The temperature - When you raise the temperature of a system, the molecules bounce around a lot more (because they have more energy). There are quite a lot of students who get shivers down the spine at the very thought of chemistry.The real formula of rate of reaction is mols produced divided by time.
The temperature - When you raise the temperature of a system, the molecules bounce around a lot more (because they have more energy). There are quite a lot of students who get shivers down the spine at the very thought of chemistry.
Those obtaining grade 8 or higher, will be eligible to continue studying Chemistry at A level.
There is no longer a coursework element to GCSE Chemistry.
For a reaction to take place, the particles of the substances that are reacting have to collide.
Only a certain fraction of the total collisions cause chemical change; these are called "successful collisions".
or have I just complicated things beyond comprehension I believe that 1/T gives you an average rate for a reaction.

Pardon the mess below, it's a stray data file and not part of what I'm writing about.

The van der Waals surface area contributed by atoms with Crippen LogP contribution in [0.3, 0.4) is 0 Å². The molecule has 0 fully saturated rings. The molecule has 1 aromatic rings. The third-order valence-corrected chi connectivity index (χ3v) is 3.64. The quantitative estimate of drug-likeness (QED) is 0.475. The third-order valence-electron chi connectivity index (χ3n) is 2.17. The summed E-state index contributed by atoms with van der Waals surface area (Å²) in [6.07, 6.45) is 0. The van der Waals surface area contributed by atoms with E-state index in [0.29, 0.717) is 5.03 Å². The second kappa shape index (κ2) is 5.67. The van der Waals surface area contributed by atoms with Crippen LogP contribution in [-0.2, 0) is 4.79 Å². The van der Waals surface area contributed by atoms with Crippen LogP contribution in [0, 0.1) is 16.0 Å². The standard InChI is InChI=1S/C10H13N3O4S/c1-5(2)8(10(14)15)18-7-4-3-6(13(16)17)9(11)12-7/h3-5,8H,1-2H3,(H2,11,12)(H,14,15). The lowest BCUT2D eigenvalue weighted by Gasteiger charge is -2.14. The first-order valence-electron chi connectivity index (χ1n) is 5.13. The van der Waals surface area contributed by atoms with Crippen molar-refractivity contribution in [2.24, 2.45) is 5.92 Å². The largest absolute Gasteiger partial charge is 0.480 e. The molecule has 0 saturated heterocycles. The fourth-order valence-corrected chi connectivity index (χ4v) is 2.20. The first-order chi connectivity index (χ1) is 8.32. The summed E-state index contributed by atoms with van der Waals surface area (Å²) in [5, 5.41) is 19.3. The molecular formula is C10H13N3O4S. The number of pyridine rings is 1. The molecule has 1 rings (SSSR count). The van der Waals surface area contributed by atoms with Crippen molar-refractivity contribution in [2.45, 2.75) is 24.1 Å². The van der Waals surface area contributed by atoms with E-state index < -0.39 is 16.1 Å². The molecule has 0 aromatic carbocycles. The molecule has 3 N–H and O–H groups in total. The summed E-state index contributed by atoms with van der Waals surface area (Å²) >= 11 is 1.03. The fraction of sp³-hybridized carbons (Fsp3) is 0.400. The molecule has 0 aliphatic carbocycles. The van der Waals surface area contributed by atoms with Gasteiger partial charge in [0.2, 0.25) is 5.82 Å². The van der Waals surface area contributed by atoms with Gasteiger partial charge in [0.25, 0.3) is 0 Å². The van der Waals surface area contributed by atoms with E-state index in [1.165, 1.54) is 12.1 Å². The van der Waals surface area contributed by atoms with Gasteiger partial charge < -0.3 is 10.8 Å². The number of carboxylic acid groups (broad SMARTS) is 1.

This is because T is the overal time for the reaction to finish however, the formula doesnt take into account that the rate of reaction is likely to be quicker at the start rather than the end (assuming its 1st/2nd order) .....having said that im no expert so i might be wrong.Ah right I see now, you're after the answer to one of the questions on the OCR Chemistry A Assessed Practicals for this year.The answer actually has nothing to do with 1/t being an estimate, it's worked out practically.The theory of practical work and How Science Works will be examined in the final written papers.Students will have many opportunities to gain and practise these skills throughout the three year course.Hypothesis The rate of a reaction is the speed at which a reaction happens.If a reaction has a low rate, that means the molecules combine at a slower speed than a reaction with a high rate.But if you are planning to work out the rate constant ,k, or other reaction kinematics it can lead to problems, if I remember correctly.This is because the reaction is rapid and the substrate concentration quickly declines. Comparison can only be made at the start of the reaction where controlled variables such as substrate concentration are the same for all levels of the independent variable.Some reactions take hundreds, maybe even thousands of years while other can happen in less than one second.The rate of reaction depends on the type of molecules that are combining.